Giancarlo Tello is a Deferred Action for Childhood Arrivals (DACA) recipient who has worked tirelessly to not only create opportunities for himself, but also for other aspiring Americans. When his DACA application was approved, he thought of his parents and their hard work and contributions and why they should be able to stay, live, and work in the U.S.
Giancarlo was born in Peru to caring parents who wanted a better life. At the age of six, he arrived with his family in the United States in search of that better life. Giancarlo quickly learned English and received good grades. By high school, he was taking honors classes and played on the tennis, soccer, and ping pong teams. Like many teenagers, Giancarlo dreamed of getting his driver's license. After being one of the few students in his drivers' education class to pass the written test on their first try, he ran home to tell his mother and ask her to take him to the DMV to get his permit. It was at that moment that Giancarlo first learned he was undocumented. He thought that it would only affect his ability to get a license, but as he grew closer to graduation, he found that being undocumented would present even greater hurdles.
As Giancarlo started to plan for college, he asked his mother what he should put on the applications when they asked for his social security number. She told him that he couldn't put anything down, and that he might not be able to go to college at all.
Giancarlo was dismayed by this news. He had worked hard in school and had dreams for his future. "That's when I started paying attention to the news and media. You start hearing those words, 'illegals.' You start being dehumanized, and you start being scared."
His parents and family told him that he couldn't tell anyone about his status. "Nobody in your school, not your best friends, your counselors, your teachers. You can't tell anyone because you can be deported. Or we could be. You could be separated from your family."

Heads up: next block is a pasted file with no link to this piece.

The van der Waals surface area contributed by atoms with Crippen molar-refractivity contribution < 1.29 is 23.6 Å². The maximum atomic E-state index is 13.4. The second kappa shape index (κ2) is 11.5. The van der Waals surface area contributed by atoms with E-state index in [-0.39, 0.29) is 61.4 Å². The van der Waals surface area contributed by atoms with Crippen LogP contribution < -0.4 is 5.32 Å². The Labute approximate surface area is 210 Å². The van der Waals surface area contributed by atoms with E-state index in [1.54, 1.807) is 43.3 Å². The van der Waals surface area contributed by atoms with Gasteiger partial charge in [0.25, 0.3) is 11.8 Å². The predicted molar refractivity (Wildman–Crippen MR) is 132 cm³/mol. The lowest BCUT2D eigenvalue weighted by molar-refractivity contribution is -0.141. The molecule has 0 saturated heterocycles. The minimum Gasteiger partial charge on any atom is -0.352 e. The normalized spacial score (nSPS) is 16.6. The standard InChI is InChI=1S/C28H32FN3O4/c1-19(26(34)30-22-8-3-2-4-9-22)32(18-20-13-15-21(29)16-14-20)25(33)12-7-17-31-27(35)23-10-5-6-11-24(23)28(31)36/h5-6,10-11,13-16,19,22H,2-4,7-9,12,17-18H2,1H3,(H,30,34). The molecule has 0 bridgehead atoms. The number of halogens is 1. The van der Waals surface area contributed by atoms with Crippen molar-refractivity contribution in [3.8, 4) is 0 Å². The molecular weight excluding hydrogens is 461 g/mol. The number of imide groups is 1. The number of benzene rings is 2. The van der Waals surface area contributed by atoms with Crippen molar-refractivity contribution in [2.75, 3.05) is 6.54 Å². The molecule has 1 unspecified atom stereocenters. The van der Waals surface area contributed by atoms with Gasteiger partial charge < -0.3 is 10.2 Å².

Giancarlo's hopes for the future were dimmed until he learned that he could attend community college and pay as an international student. Because he couldn't drive, Giancarlo would get dropped off at school by his father at 6 a.m. and then picked up after his father's two jobs at 11 p.m. Being on campus for so many hours gave him the opportunity to get involved. He heard about the New Jersey DREAM Act Coalition, which fought for passage of the DREAM Act. Working with them, Giancarlo had the opportunity to travel to the Capitol to lobby on the bill.
After earning his associate degree from Bergen Community College, he enrolled at Rutgers University-Camden. Giancarlo worked with other advocates to push for DACA, which had a profound effect on his life. Giancarlo received his DACA approval on Christmas Eve, 2013. While not permanent and definitely not perfect, DACA did provide him with the opportunity to work, get a driver's license, and be protected from deportation.
Giancarlo then turned his activism toward passing a New Jersey state bill that allowed undocumented students to pay in-state tuition. His leadership skills were apparent and he was elected campaign chair of New Jersey United Students' Tuition Equity for DREAMers. He organized legislative visits and orchestrated a call-in day to a democratic state senator who was holding the bill up in committee. By noon, the senator called Giancarlo and asked him to call off the call-in. The bill passed through the committee the following week and eventually was passed by both houses and signed by Governor Chris Christie.
Giancarlo hasn't forgotten other students and their families who haven't benefited from DACA and the tuition law. He recently helped to create a scholarship fund for undocumented students at his university, and he is involved in advocating for President Obama to provide administrative relief for undocumented immigrants.
He urges President Obama to take executive action. And while Giancarlo longs to fulfill his biggest dream--to become a U.S. citizen--he urges other Latinos to register and vote. "Neither party should take Latinos for granted," he said.
Giancarlo's undocumented status led him to become an accidental advocate. "I felt I reached a glass wall and needed to do anything to break it," he said. Our community is grateful Giancarlo has broken down that wall. We are all better for it.
This was first posted to the NCLR Blog.